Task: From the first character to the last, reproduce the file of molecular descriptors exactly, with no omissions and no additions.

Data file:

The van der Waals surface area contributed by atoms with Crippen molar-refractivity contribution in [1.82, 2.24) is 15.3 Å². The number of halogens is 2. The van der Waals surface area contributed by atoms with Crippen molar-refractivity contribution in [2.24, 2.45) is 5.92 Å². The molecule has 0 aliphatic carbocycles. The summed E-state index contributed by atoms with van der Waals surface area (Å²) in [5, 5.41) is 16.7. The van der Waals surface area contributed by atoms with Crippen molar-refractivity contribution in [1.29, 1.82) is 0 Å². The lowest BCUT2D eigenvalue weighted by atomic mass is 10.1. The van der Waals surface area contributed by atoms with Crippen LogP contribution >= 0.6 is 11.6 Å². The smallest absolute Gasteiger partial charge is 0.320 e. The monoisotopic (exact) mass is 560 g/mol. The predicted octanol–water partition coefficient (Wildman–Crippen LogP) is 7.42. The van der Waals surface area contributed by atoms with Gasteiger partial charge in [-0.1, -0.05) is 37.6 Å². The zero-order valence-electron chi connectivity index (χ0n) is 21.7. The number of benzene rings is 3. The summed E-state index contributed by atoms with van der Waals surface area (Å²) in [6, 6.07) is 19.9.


The van der Waals surface area contributed by atoms with Crippen molar-refractivity contribution in [1.82, 2.24) is 15.3 Å². The number of halogens is 2. The van der Waals surface area contributed by atoms with Crippen molar-refractivity contribution in [2.24, 2.45) is 5.92 Å². The molecule has 0 aliphatic carbocycles. The summed E-state index contributed by atoms with van der Waals surface area (Å²) in [5, 5.41) is 16.7. The van der Waals surface area contributed by atoms with Crippen molar-refractivity contribution in [1.29, 1.82) is 0 Å². The lowest BCUT2D eigenvalue weighted by atomic mass is 10.1. The van der Waals surface area contributed by atoms with Crippen LogP contribution >= 0.6 is 11.6 Å². The smallest absolute Gasteiger partial charge is 0.320 e. The monoisotopic (exact) mass is 560 g/mol. The predicted octanol–water partition coefficient (Wildman–Crippen LogP) is 7.42. The van der Waals surface area contributed by atoms with Gasteiger partial charge in [-0.1, -0.05) is 37.6 Å². The zero-order valence-electron chi connectivity index (χ0n) is 21.7. The number of benzene rings is 3. The summed E-state index contributed by atoms with van der Waals surface area (Å²) in [6, 6.07) is 19.9.